UN member states have tasked the UN human rights office to investigate the economic interests and business ties of the Myanmar military, and report back to the Human Rights Council with a comprehensive report and recommendations.

(Photo: NewsAdobe)

“Now it remains for the UN Security Council to move beyond statements of concern, and take the long-overdue action needed to halt violations and hold perpetrators to account.

“We urge all members of the Security Council to set aside politics and stand with the people of Myanmar – and not the generals ordering daily killing sprees against peaceful protesters, bystanders and political opponents.

"The Security Council must urgently refer the situation to the International Criminal Court and impose, without further delay, a comprehensive global arms embargo and targeted financial sanctions on senior military officials responsible for atrocity crimes, as reported by Amnesty International.

North Korea fires at least two suspected missiles into the Sea of Japan

North Korea launched at least two projectiles suspected to be ballistic missiles on Thursday, officials in South Korea, Japan, and the United States said, the first such test reported since U.S. President Joe Biden took office in January.

In Tokyo, Prime Minister Yoshihide Suga on Thursday condemned what he referred to as the launch of two ballistic missiles.

The launch “threatens the peace and security of our nation and the region and violates U.N. resolutions. We strongly protest and condemn the action,” Suga said. “We are determined to protect our citizens’ lives and peaceful livelihoods at all cost, and will work closely with other countries including the U.S. and South Korea.”

Suga said the government has confirmed that the missiles fell outside of the country’s exclusive economic zone in the Sea of Japan but called for a higher state of alert. He said an emergency meeting of the National Security Council was held to discuss Japan’s response and gather information.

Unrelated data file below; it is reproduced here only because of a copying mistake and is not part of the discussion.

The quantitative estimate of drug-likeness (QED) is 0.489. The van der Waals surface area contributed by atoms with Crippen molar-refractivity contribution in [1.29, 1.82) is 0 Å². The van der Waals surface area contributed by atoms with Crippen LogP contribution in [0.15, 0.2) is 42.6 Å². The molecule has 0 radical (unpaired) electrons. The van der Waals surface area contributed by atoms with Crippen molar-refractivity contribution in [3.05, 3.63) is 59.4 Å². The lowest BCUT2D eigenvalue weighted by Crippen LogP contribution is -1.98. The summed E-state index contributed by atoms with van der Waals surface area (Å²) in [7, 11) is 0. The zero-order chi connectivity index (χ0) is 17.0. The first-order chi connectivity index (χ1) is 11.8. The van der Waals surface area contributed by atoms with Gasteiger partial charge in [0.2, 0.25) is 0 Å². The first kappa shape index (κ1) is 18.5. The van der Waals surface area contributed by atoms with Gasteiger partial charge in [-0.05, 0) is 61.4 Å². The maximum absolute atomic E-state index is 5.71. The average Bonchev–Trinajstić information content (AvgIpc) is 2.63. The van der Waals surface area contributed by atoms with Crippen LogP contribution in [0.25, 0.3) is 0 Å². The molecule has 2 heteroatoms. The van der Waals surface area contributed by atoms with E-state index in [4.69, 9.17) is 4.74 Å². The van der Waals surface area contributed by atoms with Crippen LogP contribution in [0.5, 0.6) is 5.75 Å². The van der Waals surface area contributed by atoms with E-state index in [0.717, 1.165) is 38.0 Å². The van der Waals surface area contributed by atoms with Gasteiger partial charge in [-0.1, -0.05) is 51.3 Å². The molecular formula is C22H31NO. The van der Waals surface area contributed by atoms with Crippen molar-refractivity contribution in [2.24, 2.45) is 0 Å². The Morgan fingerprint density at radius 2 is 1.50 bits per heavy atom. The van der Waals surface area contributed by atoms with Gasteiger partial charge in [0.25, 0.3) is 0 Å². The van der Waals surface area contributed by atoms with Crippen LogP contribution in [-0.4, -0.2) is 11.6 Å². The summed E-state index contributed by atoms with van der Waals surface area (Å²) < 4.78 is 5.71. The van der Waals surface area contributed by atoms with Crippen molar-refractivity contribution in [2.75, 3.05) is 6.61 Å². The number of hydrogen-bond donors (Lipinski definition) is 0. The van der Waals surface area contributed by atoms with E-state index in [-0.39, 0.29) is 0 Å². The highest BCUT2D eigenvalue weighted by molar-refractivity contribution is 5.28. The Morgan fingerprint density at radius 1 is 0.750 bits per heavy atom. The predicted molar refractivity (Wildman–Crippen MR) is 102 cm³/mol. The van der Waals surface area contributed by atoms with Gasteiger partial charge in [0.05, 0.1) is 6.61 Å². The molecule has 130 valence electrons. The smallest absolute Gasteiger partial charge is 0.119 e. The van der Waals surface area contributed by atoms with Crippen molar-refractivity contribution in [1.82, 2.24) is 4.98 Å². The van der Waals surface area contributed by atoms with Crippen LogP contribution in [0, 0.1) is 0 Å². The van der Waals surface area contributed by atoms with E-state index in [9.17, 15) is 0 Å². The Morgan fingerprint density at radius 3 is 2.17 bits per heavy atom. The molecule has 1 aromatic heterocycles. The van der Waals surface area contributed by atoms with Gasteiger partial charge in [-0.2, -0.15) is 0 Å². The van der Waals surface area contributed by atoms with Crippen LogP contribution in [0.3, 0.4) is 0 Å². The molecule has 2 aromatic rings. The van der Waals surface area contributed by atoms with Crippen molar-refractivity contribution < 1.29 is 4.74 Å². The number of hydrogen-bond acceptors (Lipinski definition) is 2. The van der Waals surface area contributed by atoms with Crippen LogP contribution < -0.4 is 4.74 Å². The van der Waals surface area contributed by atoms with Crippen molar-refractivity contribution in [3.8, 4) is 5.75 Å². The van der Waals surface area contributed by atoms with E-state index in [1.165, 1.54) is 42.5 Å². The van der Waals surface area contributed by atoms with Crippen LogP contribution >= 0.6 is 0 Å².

North Korean leader Kim Jong Un attends a ceremony in Pyongyang in this photo released on Wednesday. (Photo: Reuters)

U.S. officials confirmed that North Korea carried out a new projectile launch, without offering details on the number or kind of projectile detected.

Over the weekend North Korea fired two short-range cruise missiles, U.S. and South Korean officials said, but Biden played down the those tests as “business as usual” and officials in Washington said they were still open to dialogue with Pyongyang.

Biden’s diplomatic overtures to North Korea have gone unanswered, and Pyongyang said it would not engage until Washington drops hostile policies, including carrying out military drills with South Korea, according to Japan Times.

Gold price forecast – gold markets drifting lower

Gold initially tried to rally on Wednesday but gave up the gains again as it looks like we are more than likely going to continue to reach towards $1700.

Gold markets initially tried to rally during the trading session on Wednesday but gave back the gains as it looks likely that we will continue to pull back a bit. All things being equal, the market is likely to see the $1700 level underneath to be somewhat supportive, based upon the fact that it is not only a large, round, psychologically significant figure but it was also previous resistance that a lot of “market memory” will be attached to it. Looking at the most recent low, if we break down below it then I think that it will kick off a move much lower, according to FX Empire.

(Photo: Freepik)

Jasmine Le